Deep breathing helps counteract the physiological changes of the stress response. It works to decrease blood pressure and heart rate, improve breathing and lung capacity, and clears the mind.
Practicing deep breathing daily is one of the best ways to prevent high stress and anxiety.
Progressive Muscle Relaxation
Progressive muscle relaxation is another deep relaxation strategy that can help relax the body and mind by reducing muscle tension throughout the body.
Teaching the body to be calm and relaxed in a variety of situations can help rewire your brain and change the association between certain situations, places, and things, and your brain’s response to it.
This is also especially helpful to do at night to prepare the body and mind for restful sleep.
Rewire Your Anxious Thoughts
A helpful way to understand anxiety is through the cognitive model. The cognitive model says that our thoughts, behaviors, and feelings are associated.
When the brain perceives a situation as dangerous, a series of negative thoughts about the situation follow.
Alternatively, if we are thinking about something in a negative, unrealistic, or unhelpful way, we are going to experience a higher level of stress and anxiety about the situation, as well as a stronger physiological response.
Therefore, rewiring anxious thoughts is one of the best ways to change how you think about things and perceive them, which can greatly reduce stress and anxiety.
Here are several ways to do that:
Defuse from Your Thoughts
One of the best ways to change your anxious thinking is to defuse from your thoughts.
Defusion is a strategy from acceptance and commitment therapy that allows us to get separation from our thoughts.
By creating some wiggle room between the anxious thought and reality, we can rewire the brain to think about situations differently.
Question the Thoughts
Another great way to rewire your anxious thoughts is to question the unhelpful thoughts that come to you when you are feeling anxious.
An important step in this is recognizing the unhelpful and untrue thoughts that are common to you when feeling anxious.
Once you are able to identify these anxiety thoughts, you can question them for accuracy with a variety of specific questions.
Change the Story
A helpful way to rewire the brain is to change the story of specific triggers that cause anxiety. Triggers are known situations, places, events, things, that bring us anxiety.
Over time, anxiety grows about these triggers due to the association that the brain makes, as well as how we think about it.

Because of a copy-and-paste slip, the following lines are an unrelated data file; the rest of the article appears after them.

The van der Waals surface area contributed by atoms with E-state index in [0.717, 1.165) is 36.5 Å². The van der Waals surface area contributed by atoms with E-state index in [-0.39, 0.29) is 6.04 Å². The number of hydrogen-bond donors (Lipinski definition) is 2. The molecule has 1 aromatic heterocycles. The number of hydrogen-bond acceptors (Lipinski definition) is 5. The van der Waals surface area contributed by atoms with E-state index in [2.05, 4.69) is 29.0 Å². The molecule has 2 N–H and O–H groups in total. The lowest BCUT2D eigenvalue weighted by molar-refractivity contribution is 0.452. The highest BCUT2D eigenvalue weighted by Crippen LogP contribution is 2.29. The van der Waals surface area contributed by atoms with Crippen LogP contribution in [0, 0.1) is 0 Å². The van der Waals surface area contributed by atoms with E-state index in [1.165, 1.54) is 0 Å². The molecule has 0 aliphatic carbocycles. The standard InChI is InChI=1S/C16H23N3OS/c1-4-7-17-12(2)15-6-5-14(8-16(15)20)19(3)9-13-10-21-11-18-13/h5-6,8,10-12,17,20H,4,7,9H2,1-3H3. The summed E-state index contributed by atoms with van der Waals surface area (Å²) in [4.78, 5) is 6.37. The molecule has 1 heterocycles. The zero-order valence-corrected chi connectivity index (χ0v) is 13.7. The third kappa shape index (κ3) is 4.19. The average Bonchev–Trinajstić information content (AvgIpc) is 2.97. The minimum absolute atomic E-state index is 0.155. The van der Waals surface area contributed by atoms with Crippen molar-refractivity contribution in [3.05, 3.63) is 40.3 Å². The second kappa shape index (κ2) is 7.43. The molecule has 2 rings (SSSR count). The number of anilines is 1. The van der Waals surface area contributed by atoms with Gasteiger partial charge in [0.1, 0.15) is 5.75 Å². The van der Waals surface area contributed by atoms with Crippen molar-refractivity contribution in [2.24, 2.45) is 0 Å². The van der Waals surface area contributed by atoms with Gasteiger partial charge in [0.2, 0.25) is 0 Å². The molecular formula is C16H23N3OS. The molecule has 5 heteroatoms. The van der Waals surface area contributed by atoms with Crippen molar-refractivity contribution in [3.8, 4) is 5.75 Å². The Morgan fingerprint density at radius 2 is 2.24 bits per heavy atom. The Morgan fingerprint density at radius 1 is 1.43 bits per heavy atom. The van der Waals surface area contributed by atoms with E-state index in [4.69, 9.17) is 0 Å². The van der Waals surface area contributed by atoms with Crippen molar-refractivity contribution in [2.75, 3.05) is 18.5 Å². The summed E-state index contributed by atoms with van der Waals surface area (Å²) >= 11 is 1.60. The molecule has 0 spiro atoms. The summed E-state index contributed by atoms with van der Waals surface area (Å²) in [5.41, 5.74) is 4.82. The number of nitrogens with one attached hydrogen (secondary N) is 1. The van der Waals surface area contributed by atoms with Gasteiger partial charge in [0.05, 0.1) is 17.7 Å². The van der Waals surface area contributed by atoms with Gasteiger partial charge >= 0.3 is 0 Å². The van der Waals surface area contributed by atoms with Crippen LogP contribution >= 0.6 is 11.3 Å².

Let’s say you get anxious before meetings. Your normal story might be, “I suck as presenting. Everyone will think I’m bad at my job and that I don’t know what I’m doing. I never say the right things.”
New story: “Presenting is challenging for me and I’m not always sure what I want to say. But, I can practice and prepare so I feel better. I also don’t have any information to suggest that people think I don’t know what I’m doing.”
When changing the story, we want to replace the unhelpful story with a new, realistic one.
As you saw from the example, it doesn’t need to be overly positive. However, it is important for it to be well-rounded and neutral, so it is believable to you.
There is nothing more frustrating than an anxious mind that interferes with our focus, efficiency, and personal life.
The good news is, the brain is adaptable and can change its associations for decreased stress, anxiety, and tension.
Follow the tips above to rewire your brain for improved focus, efficiency, and overall mood.
Sick of anxious thoughts getting in your way? My Master Stress Method has helped hundreds of overwhelmed and exhausted clients take back their life by mastering their anxious thoughts and much more.
Book a quick, 15-minute chat so we can talk about how you can take charge of your life, asap.
----About Dr. Julia
Hi! I'm Dr. Julia. Health psychologist, stress and sleep expert, and creator of the Master Stress Method.
I have worked with thousands of individuals in major hospitals, university medical centers, and primary care settings to improve their stress levels, sleep, and overall emotional and physical well being.
My current focus is helping busy professionals prevent and manage the high stress that is getting in the way of their productivity, mood, sleep, and their ability to reach their full potential.
My Master Stress Method has helped hundreds of stressed out, overwhelmed, and burned out clients significantly reduce their stress and anxiety, improve their sleep, and maximize their productivity, in just weeks.
I can't wait to help you stop the struggle with stress, for good. Let's chat :)